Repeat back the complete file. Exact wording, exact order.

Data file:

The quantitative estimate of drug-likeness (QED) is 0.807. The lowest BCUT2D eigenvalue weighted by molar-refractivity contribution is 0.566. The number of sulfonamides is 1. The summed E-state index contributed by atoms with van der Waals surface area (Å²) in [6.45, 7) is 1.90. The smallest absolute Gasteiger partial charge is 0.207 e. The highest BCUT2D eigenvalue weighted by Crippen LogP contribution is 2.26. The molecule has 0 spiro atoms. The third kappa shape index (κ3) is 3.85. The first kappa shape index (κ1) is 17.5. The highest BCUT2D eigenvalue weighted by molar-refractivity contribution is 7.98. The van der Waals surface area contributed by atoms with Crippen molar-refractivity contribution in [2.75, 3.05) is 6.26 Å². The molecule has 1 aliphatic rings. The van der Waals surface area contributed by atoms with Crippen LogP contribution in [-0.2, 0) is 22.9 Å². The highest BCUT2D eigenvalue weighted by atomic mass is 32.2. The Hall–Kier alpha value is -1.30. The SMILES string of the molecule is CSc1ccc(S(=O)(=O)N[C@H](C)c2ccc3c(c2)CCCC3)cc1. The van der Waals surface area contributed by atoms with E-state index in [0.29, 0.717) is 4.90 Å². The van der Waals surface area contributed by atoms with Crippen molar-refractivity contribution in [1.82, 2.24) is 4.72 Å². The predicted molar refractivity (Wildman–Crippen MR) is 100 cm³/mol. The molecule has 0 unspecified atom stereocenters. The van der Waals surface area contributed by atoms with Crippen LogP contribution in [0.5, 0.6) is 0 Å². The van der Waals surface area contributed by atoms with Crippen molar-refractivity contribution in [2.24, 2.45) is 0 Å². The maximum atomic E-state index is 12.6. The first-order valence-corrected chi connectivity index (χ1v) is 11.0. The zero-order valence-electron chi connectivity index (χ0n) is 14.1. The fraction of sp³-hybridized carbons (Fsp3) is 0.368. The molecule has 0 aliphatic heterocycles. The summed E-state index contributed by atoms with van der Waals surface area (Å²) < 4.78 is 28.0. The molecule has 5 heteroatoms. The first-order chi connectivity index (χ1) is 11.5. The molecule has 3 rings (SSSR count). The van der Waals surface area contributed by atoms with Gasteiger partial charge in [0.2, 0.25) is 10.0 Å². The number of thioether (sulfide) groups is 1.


The quantitative estimate of drug-likeness (QED) is 0.807. The lowest BCUT2D eigenvalue weighted by molar-refractivity contribution is 0.566. The number of sulfonamides is 1. The summed E-state index contributed by atoms with van der Waals surface area (Å²) in [6.45, 7) is 1.90. The smallest absolute Gasteiger partial charge is 0.207 e. The highest BCUT2D eigenvalue weighted by Crippen LogP contribution is 2.26. The molecule has 0 spiro atoms. The third kappa shape index (κ3) is 3.85. The first kappa shape index (κ1) is 17.5. The highest BCUT2D eigenvalue weighted by molar-refractivity contribution is 7.98. The van der Waals surface area contributed by atoms with Crippen molar-refractivity contribution in [2.75, 3.05) is 6.26 Å². The molecule has 1 aliphatic rings. The van der Waals surface area contributed by atoms with Crippen LogP contribution in [-0.2, 0) is 22.9 Å². The highest BCUT2D eigenvalue weighted by atomic mass is 32.2. The Hall–Kier alpha value is -1.30. The SMILES string of the molecule is CSc1ccc(S(=O)(=O)N[C@H](C)c2ccc3c(c2)CCCC3)cc1. The van der Waals surface area contributed by atoms with E-state index in [0.29, 0.717) is 4.90 Å². The van der Waals surface area contributed by atoms with Crippen molar-refractivity contribution in [1.82, 2.24) is 4.72 Å². The predicted molar refractivity (Wildman–Crippen MR) is 100 cm³/mol. The molecule has 0 unspecified atom stereocenters. The van der Waals surface area contributed by atoms with Crippen LogP contribution in [0.5, 0.6) is 0 Å². The van der Waals surface area contributed by atoms with Crippen molar-refractivity contribution in [2.24, 2.45) is 0 Å². The maximum atomic E-state index is 12.6. The first-order valence-corrected chi connectivity index (χ1v) is 11.0. The zero-order valence-electron chi connectivity index (χ0n) is 14.1. The fraction of sp³-hybridized carbons (Fsp3) is 0.368. The molecule has 0 aliphatic heterocycles. The summed E-state index contributed by atoms with van der Waals surface area (Å²) < 4.78 is 28.0. The molecule has 5 heteroatoms. The first-order chi connectivity index (χ1) is 11.5. The molecule has 3 rings (SSSR count). The van der Waals surface area contributed by atoms with Gasteiger partial charge in [0.2, 0.25) is 10.0 Å². The number of thioether (sulfide) groups is 1.